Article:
As many as 75% of sexually active Canadians will have one or more HPV infections in their life. The most easily recognized symptom of a genital HPV infection is genital warts, but not everyone infected by HPV will develop genital warts. Approximately two-thirds of people who have sex with a partner with genital warts will develop genital warts themselves.

What the hell is it?

HPV, or human Papillomavirus, is extremely contagious and is spread through any sexual contact, such as vaginal, oral, or anal sex. If contracted during oral sexual contact, HPV can also affect the throat. You do not need to be displaying symptoms of the virus for it to be contagious or passed on to your partner. Besides genital warts, HPV can also cause cancer and increase your risk of heart disease. However, most HPV infections will not lead to anything more.

Although there is currently no way to test for HPV in men, women are tested for HPV during a Pap test. It is important to have regular Pap tests beginning at age 21, or sooner if you are sexually active prior to that.


Genital warts usually appear about three months after initial contact and are found in and around the anus and thighs, in and around the vagina and cervix (in women), and on the penis and scrotum (in men). They are most often white or skin-toned in colour, but come in many shapes and sizes.  Most genital warts caused by HPV will be raised and bumpy in texture, like a cauliflower, but flat warts are also possible. The warts can appear either alone, or in small groups or clusters. Genital warts may be painful or itchy and can also cause bleeding during bowel movements. An outbreak of genital warts can last anywhere from weeks to years.

Pregnant women with an outbreak of genital warts may have trouble urinating and giving birth. Babies born to women with genital warts are at risk for developing warts in their own genitals or their throat, both of which can be fatal.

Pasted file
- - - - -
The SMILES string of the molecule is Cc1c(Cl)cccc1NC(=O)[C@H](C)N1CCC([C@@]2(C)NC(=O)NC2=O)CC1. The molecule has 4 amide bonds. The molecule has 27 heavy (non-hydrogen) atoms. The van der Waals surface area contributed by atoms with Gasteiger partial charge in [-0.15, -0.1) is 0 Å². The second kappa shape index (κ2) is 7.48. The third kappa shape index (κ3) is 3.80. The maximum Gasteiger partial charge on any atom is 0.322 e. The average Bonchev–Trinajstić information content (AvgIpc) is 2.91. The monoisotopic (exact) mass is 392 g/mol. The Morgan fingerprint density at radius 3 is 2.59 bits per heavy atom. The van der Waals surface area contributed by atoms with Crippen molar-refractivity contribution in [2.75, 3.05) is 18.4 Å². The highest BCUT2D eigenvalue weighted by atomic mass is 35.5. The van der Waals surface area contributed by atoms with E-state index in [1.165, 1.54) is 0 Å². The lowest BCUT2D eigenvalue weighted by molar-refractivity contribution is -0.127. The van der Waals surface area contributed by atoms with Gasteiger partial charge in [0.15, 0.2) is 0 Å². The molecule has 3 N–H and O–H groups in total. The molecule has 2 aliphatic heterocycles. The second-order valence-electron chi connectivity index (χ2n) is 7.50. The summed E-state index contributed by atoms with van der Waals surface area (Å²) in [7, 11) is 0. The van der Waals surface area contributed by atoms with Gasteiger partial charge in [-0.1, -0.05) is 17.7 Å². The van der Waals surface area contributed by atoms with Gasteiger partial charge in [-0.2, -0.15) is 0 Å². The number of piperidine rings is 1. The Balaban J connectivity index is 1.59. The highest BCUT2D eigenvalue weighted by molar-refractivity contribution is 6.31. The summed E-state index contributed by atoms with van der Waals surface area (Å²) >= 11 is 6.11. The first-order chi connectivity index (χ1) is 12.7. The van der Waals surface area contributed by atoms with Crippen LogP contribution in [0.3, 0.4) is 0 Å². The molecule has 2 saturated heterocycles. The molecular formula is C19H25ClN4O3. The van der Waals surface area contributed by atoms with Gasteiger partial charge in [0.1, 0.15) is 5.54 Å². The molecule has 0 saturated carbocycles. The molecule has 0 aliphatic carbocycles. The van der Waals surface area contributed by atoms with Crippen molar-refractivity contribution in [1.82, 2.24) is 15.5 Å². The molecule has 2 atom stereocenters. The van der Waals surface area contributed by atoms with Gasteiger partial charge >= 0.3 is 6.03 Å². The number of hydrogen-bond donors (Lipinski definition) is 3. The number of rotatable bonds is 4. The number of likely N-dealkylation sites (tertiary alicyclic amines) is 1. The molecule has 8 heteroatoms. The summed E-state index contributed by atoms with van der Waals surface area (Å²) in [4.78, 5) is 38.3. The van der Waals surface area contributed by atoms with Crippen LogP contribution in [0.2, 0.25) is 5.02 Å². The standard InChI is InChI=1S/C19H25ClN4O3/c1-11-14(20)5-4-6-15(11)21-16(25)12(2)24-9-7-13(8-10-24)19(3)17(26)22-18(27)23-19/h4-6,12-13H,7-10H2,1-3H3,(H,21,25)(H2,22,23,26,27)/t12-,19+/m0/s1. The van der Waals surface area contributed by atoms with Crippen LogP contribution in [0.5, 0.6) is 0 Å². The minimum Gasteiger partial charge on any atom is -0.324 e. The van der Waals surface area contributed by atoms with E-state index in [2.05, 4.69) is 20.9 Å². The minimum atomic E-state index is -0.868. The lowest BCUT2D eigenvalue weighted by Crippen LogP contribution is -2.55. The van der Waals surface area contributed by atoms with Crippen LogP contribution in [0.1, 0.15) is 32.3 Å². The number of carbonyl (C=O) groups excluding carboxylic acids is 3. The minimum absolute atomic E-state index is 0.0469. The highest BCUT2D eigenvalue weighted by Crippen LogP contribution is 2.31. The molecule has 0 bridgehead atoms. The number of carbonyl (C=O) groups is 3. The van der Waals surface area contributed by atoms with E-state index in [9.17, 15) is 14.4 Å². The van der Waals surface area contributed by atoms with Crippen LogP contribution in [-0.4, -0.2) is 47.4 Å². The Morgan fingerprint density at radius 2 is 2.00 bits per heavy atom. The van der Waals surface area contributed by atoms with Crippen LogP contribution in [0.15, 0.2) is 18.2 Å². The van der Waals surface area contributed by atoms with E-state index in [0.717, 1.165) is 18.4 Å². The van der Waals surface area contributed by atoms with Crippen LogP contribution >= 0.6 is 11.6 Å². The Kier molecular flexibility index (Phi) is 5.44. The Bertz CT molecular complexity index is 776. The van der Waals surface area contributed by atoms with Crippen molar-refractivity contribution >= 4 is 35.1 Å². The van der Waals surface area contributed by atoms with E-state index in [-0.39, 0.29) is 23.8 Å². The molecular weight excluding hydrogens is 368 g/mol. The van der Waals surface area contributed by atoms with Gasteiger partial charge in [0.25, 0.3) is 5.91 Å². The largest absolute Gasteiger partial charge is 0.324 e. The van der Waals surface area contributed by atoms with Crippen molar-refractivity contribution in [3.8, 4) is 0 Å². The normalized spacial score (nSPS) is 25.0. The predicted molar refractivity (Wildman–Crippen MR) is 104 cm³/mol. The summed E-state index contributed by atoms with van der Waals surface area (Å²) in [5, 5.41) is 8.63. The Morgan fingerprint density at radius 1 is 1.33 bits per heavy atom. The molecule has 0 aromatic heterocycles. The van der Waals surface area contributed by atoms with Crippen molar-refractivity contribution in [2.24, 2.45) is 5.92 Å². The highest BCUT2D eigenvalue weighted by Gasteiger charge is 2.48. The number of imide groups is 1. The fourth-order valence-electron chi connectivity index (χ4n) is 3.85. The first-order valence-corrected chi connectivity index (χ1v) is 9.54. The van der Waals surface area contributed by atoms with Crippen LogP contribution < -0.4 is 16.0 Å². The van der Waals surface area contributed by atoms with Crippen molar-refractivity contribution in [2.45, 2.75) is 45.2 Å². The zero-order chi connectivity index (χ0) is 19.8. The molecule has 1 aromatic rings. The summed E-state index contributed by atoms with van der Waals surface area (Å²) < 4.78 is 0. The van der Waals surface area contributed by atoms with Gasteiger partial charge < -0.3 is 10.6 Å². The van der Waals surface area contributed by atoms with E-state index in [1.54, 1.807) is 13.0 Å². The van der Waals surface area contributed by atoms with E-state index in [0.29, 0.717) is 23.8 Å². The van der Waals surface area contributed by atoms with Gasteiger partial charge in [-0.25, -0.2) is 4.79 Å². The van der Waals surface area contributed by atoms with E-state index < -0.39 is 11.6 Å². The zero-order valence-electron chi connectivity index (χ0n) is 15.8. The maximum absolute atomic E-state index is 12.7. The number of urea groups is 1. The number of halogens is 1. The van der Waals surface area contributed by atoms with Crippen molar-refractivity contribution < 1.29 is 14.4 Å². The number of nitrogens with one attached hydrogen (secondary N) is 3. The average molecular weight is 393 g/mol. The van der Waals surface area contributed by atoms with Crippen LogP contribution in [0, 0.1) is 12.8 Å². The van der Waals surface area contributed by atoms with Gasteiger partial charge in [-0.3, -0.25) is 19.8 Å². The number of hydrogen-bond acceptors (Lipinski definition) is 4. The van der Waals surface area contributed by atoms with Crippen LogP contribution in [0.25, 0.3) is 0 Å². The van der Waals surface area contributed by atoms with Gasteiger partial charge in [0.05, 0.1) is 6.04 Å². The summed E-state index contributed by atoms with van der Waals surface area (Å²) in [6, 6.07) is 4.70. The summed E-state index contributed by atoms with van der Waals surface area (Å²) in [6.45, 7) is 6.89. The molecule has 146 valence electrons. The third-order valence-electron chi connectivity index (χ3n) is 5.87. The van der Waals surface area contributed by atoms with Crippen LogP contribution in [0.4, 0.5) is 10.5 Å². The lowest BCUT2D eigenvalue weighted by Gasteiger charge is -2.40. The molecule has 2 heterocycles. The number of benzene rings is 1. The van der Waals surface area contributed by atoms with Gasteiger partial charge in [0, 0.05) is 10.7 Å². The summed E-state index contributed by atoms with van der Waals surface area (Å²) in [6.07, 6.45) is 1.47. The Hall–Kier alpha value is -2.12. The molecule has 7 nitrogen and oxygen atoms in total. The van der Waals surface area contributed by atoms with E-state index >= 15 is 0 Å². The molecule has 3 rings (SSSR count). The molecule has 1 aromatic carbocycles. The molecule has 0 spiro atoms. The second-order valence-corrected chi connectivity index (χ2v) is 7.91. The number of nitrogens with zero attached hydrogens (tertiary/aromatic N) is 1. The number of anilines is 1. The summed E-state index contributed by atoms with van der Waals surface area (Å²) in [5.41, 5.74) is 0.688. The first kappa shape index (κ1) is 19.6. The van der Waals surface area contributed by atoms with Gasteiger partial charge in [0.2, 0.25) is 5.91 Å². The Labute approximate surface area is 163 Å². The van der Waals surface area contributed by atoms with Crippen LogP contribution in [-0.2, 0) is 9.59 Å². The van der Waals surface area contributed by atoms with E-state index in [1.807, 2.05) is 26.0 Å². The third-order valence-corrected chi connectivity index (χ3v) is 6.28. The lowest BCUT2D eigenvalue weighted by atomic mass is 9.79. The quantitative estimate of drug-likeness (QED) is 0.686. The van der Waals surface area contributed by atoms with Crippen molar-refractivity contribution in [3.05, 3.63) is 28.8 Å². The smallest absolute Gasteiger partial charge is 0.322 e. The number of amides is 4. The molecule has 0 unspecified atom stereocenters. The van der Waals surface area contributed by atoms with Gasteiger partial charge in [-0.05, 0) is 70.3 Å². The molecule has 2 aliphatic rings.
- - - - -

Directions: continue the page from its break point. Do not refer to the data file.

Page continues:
Treatment Options

There is no cure for HPV itself, however, any genital warts caused by it can be treated by your doctor. Treatment of genital warts depends on the severity but can include freezing, burning, or laser therapy to remove them. In about 80% of cases, genital warts will clear up on their own without treatment. DO NOT treat genital warts with non-prescription wart removal products. Remember, even when you no longer have genital warts, you still have HPV and can pass it on to a partner or develop warts again in the future.


The best way to protect against genital warts is to always use a condom during sexual activity, even if you are not experiencing a breakout. If either you or your partner isexperiencing a breakout, it is best to abstain from sex completely. Even once the outbreak has disappeared or been treated, always use a condom to prevent transmission of HPV.

To prevent some types of HPV, females only, can receive immunization, which is almost 100% effective. However, HPV vaccines are not recommended for all women, so talk to your doctor if you are considering this option.

Learn more about STIs in our series here.




Pap Test. Canadian Cancer Society. Canadian Cancer Society, 2014. Web. 30 July 2014.
Health Complications and Risks of HPV., 2007. Web. 30 July 2014.
Immunization Information. Sask Health. Government of Saskatchewan, May 2014. Web. 30 July 2014.